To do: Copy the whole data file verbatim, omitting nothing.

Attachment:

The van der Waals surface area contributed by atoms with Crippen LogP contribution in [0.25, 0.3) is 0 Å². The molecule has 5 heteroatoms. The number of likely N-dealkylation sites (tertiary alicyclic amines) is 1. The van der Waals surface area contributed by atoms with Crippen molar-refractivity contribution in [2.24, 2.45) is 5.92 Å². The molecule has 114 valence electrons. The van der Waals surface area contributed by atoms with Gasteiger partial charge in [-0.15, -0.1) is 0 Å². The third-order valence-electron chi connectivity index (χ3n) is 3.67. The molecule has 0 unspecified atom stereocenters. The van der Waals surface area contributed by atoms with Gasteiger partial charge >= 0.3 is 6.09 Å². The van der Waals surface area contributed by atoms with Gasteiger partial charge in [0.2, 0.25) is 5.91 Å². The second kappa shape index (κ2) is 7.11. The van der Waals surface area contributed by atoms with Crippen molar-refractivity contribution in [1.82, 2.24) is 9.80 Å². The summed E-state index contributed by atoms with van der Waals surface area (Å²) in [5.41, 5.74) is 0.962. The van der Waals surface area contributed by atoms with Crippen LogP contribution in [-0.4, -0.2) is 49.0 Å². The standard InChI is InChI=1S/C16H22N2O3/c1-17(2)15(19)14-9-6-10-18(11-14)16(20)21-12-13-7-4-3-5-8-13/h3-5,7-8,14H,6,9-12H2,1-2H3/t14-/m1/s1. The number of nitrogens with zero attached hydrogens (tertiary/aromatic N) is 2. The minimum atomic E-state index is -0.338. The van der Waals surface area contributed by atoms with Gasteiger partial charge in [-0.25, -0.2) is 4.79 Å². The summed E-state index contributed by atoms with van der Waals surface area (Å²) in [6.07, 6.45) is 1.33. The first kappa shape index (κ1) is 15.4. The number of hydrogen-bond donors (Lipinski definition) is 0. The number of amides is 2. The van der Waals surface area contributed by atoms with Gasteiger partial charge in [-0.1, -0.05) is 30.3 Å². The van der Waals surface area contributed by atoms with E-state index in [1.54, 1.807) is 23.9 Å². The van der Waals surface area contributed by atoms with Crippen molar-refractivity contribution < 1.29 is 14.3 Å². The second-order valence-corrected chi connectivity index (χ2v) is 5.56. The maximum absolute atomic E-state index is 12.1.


The van der Waals surface area contributed by atoms with Crippen LogP contribution in [0.25, 0.3) is 0 Å². The molecule has 5 heteroatoms. The number of likely N-dealkylation sites (tertiary alicyclic amines) is 1. The van der Waals surface area contributed by atoms with Crippen molar-refractivity contribution in [2.24, 2.45) is 5.92 Å². The molecule has 114 valence electrons. The van der Waals surface area contributed by atoms with Gasteiger partial charge in [-0.15, -0.1) is 0 Å². The third-order valence-electron chi connectivity index (χ3n) is 3.67. The molecule has 0 unspecified atom stereocenters. The van der Waals surface area contributed by atoms with Gasteiger partial charge >= 0.3 is 6.09 Å². The van der Waals surface area contributed by atoms with Gasteiger partial charge in [0.2, 0.25) is 5.91 Å². The second kappa shape index (κ2) is 7.11. The van der Waals surface area contributed by atoms with Crippen molar-refractivity contribution in [1.82, 2.24) is 9.80 Å². The summed E-state index contributed by atoms with van der Waals surface area (Å²) in [5.41, 5.74) is 0.962. The van der Waals surface area contributed by atoms with Crippen LogP contribution in [-0.4, -0.2) is 49.0 Å². The standard InChI is InChI=1S/C16H22N2O3/c1-17(2)15(19)14-9-6-10-18(11-14)16(20)21-12-13-7-4-3-5-8-13/h3-5,7-8,14H,6,9-12H2,1-2H3/t14-/m1/s1. The number of nitrogens with zero attached hydrogens (tertiary/aromatic N) is 2. The minimum atomic E-state index is -0.338. The van der Waals surface area contributed by atoms with Gasteiger partial charge in [-0.25, -0.2) is 4.79 Å². The summed E-state index contributed by atoms with van der Waals surface area (Å²) in [6.07, 6.45) is 1.33. The first kappa shape index (κ1) is 15.4. The number of hydrogen-bond donors (Lipinski definition) is 0. The number of amides is 2. The van der Waals surface area contributed by atoms with Gasteiger partial charge in [-0.1, -0.05) is 30.3 Å². The van der Waals surface area contributed by atoms with E-state index in [1.54, 1.807) is 23.9 Å². The van der Waals surface area contributed by atoms with Crippen molar-refractivity contribution < 1.29 is 14.3 Å². The second-order valence-corrected chi connectivity index (χ2v) is 5.56. The maximum absolute atomic E-state index is 12.1.